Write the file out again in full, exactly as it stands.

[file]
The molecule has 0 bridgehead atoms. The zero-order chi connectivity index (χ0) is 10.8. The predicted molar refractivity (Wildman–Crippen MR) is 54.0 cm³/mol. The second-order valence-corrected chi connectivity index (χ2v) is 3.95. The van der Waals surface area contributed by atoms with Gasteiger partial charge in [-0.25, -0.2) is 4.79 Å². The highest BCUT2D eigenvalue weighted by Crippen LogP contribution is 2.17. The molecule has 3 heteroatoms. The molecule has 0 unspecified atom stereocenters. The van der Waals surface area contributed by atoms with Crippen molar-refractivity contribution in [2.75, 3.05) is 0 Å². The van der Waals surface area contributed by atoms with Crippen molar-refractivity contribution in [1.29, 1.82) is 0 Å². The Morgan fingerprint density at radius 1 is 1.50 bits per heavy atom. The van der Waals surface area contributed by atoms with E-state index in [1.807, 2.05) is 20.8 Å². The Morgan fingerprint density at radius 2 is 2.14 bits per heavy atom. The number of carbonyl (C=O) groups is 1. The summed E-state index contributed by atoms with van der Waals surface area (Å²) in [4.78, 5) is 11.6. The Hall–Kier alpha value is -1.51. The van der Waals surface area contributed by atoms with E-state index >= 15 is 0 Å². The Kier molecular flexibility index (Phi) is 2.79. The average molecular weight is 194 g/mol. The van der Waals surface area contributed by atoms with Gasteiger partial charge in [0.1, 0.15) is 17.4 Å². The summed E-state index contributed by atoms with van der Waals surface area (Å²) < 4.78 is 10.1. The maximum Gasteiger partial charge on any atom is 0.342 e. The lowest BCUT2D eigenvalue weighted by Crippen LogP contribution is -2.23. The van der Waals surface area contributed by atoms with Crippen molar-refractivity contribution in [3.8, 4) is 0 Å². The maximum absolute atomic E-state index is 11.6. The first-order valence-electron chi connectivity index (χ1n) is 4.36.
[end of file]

The molecule has 0 bridgehead atoms. The zero-order chi connectivity index (χ0) is 10.8. The predicted molar refractivity (Wildman–Crippen MR) is 54.0 cm³/mol. The second-order valence-corrected chi connectivity index (χ2v) is 3.95. The van der Waals surface area contributed by atoms with Gasteiger partial charge in [-0.25, -0.2) is 4.79 Å². The highest BCUT2D eigenvalue weighted by Crippen LogP contribution is 2.17. The molecule has 3 heteroatoms. The molecule has 0 unspecified atom stereocenters. The van der Waals surface area contributed by atoms with Crippen molar-refractivity contribution in [2.75, 3.05) is 0 Å². The van der Waals surface area contributed by atoms with Crippen molar-refractivity contribution in [1.29, 1.82) is 0 Å². The Morgan fingerprint density at radius 1 is 1.50 bits per heavy atom. The van der Waals surface area contributed by atoms with E-state index in [1.807, 2.05) is 20.8 Å². The Morgan fingerprint density at radius 2 is 2.14 bits per heavy atom. The number of carbonyl (C=O) groups is 1. The summed E-state index contributed by atoms with van der Waals surface area (Å²) in [4.78, 5) is 11.6. The Hall–Kier alpha value is -1.51. The van der Waals surface area contributed by atoms with E-state index >= 15 is 0 Å². The Kier molecular flexibility index (Phi) is 2.79. The average molecular weight is 194 g/mol. The van der Waals surface area contributed by atoms with Gasteiger partial charge in [0.1, 0.15) is 17.4 Å². The summed E-state index contributed by atoms with van der Waals surface area (Å²) < 4.78 is 10.1. The maximum Gasteiger partial charge on any atom is 0.342 e. The lowest BCUT2D eigenvalue weighted by Crippen LogP contribution is -2.23. The van der Waals surface area contributed by atoms with Crippen molar-refractivity contribution in [3.8, 4) is 0 Å². The maximum absolute atomic E-state index is 11.6. The first-order valence-electron chi connectivity index (χ1n) is 4.36.